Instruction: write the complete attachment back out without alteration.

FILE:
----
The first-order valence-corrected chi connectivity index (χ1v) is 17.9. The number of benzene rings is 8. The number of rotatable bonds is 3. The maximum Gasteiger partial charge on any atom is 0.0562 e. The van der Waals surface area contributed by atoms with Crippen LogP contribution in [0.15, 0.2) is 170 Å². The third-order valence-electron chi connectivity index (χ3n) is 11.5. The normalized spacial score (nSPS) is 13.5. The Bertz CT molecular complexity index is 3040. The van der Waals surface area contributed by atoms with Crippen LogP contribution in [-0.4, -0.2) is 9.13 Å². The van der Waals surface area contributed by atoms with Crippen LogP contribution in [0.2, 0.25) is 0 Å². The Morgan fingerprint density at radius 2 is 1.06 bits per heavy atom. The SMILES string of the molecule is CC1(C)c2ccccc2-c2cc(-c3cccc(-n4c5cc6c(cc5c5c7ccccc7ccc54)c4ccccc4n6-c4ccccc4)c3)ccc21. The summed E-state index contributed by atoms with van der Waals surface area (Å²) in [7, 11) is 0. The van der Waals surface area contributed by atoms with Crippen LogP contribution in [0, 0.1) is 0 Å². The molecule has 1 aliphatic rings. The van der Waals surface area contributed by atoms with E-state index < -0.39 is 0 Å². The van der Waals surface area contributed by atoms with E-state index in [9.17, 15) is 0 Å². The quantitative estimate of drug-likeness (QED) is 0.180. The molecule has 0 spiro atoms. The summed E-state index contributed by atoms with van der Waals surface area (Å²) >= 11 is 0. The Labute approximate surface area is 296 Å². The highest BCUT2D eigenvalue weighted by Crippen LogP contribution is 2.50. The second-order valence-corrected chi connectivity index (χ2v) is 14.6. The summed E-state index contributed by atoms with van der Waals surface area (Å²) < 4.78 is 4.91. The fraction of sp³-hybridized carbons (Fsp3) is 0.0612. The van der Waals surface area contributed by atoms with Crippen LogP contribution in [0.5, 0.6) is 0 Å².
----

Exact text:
The first-order valence-corrected chi connectivity index (χ1v) is 17.9. The number of benzene rings is 8. The number of rotatable bonds is 3. The maximum Gasteiger partial charge on any atom is 0.0562 e. The van der Waals surface area contributed by atoms with Crippen LogP contribution in [0.15, 0.2) is 170 Å². The third-order valence-electron chi connectivity index (χ3n) is 11.5. The normalized spacial score (nSPS) is 13.5. The Bertz CT molecular complexity index is 3040. The van der Waals surface area contributed by atoms with Crippen LogP contribution in [-0.4, -0.2) is 9.13 Å². The van der Waals surface area contributed by atoms with Crippen LogP contribution in [0.2, 0.25) is 0 Å². The Morgan fingerprint density at radius 2 is 1.06 bits per heavy atom. The SMILES string of the molecule is CC1(C)c2ccccc2-c2cc(-c3cccc(-n4c5cc6c(cc5c5c7ccccc7ccc54)c4ccccc4n6-c4ccccc4)c3)ccc21. The summed E-state index contributed by atoms with van der Waals surface area (Å²) in [7, 11) is 0. The van der Waals surface area contributed by atoms with Crippen LogP contribution in [0, 0.1) is 0 Å². The molecule has 1 aliphatic rings. The van der Waals surface area contributed by atoms with E-state index < -0.39 is 0 Å². The van der Waals surface area contributed by atoms with E-state index in [9.17, 15) is 0 Å². The quantitative estimate of drug-likeness (QED) is 0.180. The molecule has 0 spiro atoms. The summed E-state index contributed by atoms with van der Waals surface area (Å²) >= 11 is 0. The Labute approximate surface area is 296 Å². The highest BCUT2D eigenvalue weighted by Crippen LogP contribution is 2.50. The second-order valence-corrected chi connectivity index (χ2v) is 14.6. The summed E-state index contributed by atoms with van der Waals surface area (Å²) < 4.78 is 4.91. The fraction of sp³-hybridized carbons (Fsp3) is 0.0612. The van der Waals surface area contributed by atoms with Crippen LogP contribution in [0.5, 0.6) is 0 Å².